Instead of dividing ads into groups built around similar types of keywords, the keywords are put into one ad group that shows everyone the same ad.

SKAGs AdGroups Structure

The closer the ad copy matches the keyword, the more likely it will be that people to click on the advertisement.

Let’s say that a company sell laptops, desktops, smartphones and tablets. If they don’t put their products into different groups, they miss the opportunity to show product-specific ads based upon the specific keyword that the user is searching for.

This results in the use of more generic adverts being served such as ‘Buy High Tech Products’ instead of an ad that matches specific searches, such as ‘eight core smartphones or 8 inch tablets’.

Breaking up your ads and keywords into themes will make it easier for your campaigns to be to observed and upgraded.  Use SKAGs for optimum results!

Mistake 4:

No Negative Keywords

Failure to add any negative keywords to your AdWords account- which is as a way to exclude keywords that are not a good match for your product – can result in considerable waste in PPC spend.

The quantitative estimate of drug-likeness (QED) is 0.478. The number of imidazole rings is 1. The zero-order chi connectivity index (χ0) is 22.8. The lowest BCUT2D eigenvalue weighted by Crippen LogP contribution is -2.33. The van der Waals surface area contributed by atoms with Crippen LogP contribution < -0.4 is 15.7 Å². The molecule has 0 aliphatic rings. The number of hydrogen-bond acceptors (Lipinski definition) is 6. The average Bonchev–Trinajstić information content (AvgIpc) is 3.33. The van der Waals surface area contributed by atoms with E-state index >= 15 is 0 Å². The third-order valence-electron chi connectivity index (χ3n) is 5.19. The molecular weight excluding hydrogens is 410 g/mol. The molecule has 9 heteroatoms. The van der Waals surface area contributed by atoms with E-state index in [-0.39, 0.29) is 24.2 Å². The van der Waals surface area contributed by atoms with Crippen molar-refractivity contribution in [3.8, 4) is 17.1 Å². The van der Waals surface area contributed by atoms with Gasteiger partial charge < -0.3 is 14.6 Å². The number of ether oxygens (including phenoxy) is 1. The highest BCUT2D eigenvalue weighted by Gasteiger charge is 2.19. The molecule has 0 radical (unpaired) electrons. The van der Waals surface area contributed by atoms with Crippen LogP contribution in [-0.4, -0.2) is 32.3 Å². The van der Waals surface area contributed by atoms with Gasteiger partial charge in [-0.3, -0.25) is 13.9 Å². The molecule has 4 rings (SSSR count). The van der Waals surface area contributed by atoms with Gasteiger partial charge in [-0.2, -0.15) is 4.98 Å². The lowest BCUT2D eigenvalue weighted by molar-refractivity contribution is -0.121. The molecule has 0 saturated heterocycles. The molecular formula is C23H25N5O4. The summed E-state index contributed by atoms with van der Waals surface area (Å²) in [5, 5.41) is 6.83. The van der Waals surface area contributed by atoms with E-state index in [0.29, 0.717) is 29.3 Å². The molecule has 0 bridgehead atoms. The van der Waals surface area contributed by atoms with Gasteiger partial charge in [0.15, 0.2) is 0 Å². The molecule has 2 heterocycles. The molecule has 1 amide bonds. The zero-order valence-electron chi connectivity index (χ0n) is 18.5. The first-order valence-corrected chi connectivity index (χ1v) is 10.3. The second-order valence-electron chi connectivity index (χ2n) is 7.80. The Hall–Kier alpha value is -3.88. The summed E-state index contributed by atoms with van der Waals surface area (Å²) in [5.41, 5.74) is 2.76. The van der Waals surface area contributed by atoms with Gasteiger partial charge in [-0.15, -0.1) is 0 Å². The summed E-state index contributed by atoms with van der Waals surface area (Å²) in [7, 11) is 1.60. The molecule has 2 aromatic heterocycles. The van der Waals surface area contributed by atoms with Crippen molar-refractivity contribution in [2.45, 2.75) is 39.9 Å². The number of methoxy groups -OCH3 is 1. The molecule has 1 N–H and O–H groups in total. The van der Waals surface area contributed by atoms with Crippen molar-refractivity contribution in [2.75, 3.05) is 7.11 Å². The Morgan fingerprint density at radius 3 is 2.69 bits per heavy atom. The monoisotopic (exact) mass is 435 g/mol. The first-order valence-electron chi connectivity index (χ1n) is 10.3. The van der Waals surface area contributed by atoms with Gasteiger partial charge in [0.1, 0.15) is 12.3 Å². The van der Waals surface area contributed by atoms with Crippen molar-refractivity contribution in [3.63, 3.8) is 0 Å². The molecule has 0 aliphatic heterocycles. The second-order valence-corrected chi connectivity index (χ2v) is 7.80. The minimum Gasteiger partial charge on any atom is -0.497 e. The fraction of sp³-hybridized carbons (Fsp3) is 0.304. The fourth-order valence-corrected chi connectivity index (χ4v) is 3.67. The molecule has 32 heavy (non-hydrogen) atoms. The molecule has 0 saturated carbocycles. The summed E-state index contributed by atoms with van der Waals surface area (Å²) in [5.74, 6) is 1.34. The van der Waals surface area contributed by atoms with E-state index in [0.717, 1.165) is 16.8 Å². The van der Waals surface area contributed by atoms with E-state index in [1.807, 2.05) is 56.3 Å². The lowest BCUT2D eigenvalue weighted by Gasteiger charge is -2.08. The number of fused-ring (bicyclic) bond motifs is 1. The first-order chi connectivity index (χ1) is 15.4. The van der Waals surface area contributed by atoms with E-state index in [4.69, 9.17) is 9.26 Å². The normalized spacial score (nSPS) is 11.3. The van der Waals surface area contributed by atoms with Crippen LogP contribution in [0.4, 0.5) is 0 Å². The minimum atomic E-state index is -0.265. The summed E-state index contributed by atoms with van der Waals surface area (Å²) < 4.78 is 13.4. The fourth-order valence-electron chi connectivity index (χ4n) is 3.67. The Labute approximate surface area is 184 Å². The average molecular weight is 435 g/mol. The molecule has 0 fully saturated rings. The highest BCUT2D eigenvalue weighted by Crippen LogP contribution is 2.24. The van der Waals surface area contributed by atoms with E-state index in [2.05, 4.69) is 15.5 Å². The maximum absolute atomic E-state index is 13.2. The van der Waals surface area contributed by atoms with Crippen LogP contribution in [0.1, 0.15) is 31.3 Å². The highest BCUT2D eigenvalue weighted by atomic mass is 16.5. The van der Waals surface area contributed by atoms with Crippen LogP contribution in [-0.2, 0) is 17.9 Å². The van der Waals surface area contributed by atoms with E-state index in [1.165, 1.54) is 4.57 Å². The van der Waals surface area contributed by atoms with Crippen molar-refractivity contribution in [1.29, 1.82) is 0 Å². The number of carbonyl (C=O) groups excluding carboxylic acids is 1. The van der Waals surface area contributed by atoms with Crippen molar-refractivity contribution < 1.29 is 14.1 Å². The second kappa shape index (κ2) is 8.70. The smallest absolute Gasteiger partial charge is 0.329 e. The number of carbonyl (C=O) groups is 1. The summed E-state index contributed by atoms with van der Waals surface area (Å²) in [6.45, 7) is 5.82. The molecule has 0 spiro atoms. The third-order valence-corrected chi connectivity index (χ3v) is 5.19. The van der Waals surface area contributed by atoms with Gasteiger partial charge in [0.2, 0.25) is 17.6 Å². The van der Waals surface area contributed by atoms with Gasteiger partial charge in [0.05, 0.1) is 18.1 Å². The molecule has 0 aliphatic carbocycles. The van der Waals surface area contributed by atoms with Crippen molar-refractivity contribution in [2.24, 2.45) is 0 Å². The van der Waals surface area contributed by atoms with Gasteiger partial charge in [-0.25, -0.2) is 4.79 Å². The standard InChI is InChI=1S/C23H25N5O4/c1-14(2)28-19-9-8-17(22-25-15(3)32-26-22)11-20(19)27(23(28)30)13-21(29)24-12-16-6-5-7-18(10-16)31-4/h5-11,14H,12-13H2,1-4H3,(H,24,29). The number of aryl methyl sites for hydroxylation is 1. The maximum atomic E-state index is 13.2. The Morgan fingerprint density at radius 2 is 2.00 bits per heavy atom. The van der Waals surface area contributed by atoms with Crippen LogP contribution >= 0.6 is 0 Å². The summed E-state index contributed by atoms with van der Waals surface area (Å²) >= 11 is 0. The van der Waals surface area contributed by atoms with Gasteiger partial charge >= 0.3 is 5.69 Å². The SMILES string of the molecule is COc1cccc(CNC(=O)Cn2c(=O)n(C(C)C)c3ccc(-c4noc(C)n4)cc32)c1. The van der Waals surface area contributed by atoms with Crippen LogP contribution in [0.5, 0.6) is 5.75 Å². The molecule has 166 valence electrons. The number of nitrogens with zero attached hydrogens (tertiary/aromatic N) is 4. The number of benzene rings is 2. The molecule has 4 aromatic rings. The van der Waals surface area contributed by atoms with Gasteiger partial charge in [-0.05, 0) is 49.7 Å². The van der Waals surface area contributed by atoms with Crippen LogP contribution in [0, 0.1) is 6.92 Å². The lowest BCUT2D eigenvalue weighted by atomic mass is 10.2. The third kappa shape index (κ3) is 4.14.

The more negative AdWords you add, the more you save.

As an example, if you own an e-commerce website which sells men’s shoes but not athletic shoes, obviously you won’t want your ads to appear when ‘men’s running shoes’ is searched for, but you do want them to appear on searches for ‘men’s shoes’.

When you add ‘running’ as a negative keyword, your ads won’t be shown for searches that include the word ‘running’.

Negative Keywords

By clicking ‘negative keywords’ underneath the list of keywords for your campaign or ad group, negative keywords are added, and it should be noted that they can be added at both the campaign and the ad-group level.

To find words that should not be included, you can check the ‘search terms’ tab for more detailed information about particular keyword searches that triggered your ad to show.

You can also use Google Analytics. When you are in Analytics, click on ‘Acquisition’ then ‘AdWords’ and then ‘Matched Search Queries’.

After that, click on ‘Query Match Type’ and choose either ‘broad match’ or ‘phrase match’. The exact keyword phrases and ones which aren’t converting well will be found there. Phrases that aren’t changing, can found and negative keywords can be added to remove particular keywords from your campaign without excluding terms that are doing well.

One recommendation is to add negative keywords every day – depending on search volume and ad spend.  See this comprehensive guide.

Mistake 5:

Not Using the Correct Keyword Matches

Another big mistake people make is not using the proper broad match, phrase match, or exact match keywords.

AdWords lets users add keywords to a campaign in one of the three ways above mentioned ways.

This image may help to explain the match types a little more…

Match Types